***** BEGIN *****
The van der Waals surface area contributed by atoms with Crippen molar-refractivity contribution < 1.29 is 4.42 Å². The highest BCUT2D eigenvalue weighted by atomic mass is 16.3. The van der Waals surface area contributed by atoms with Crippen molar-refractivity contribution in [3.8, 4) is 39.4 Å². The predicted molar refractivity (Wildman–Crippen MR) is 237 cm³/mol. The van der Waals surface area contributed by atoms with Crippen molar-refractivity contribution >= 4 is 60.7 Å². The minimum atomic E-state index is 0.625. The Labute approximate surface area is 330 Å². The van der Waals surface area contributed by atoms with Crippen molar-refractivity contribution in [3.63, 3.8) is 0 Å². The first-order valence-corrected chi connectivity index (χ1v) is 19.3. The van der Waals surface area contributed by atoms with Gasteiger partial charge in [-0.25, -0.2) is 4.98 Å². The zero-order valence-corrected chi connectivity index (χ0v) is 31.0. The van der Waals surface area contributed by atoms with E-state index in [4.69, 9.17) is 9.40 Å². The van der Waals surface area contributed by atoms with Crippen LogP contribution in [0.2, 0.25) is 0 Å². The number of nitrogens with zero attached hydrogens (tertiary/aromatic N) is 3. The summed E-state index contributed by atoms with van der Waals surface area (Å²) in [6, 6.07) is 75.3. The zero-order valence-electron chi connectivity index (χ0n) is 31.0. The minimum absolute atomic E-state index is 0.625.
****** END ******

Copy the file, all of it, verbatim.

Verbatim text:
The van der Waals surface area contributed by atoms with Crippen molar-refractivity contribution < 1.29 is 4.42 Å². The highest BCUT2D eigenvalue weighted by atomic mass is 16.3. The van der Waals surface area contributed by atoms with Crippen molar-refractivity contribution in [3.8, 4) is 39.4 Å². The predicted molar refractivity (Wildman–Crippen MR) is 237 cm³/mol. The van der Waals surface area contributed by atoms with Crippen molar-refractivity contribution >= 4 is 60.7 Å². The minimum atomic E-state index is 0.625. The Labute approximate surface area is 330 Å². The van der Waals surface area contributed by atoms with Crippen molar-refractivity contribution in [3.63, 3.8) is 0 Å². The first-order valence-corrected chi connectivity index (χ1v) is 19.3. The van der Waals surface area contributed by atoms with Gasteiger partial charge in [-0.25, -0.2) is 4.98 Å². The zero-order valence-corrected chi connectivity index (χ0v) is 31.0. The van der Waals surface area contributed by atoms with E-state index in [4.69, 9.17) is 9.40 Å². The van der Waals surface area contributed by atoms with Crippen LogP contribution in [0.2, 0.25) is 0 Å². The number of nitrogens with zero attached hydrogens (tertiary/aromatic N) is 3. The summed E-state index contributed by atoms with van der Waals surface area (Å²) in [6, 6.07) is 75.3. The zero-order valence-electron chi connectivity index (χ0n) is 31.0. The minimum absolute atomic E-state index is 0.625.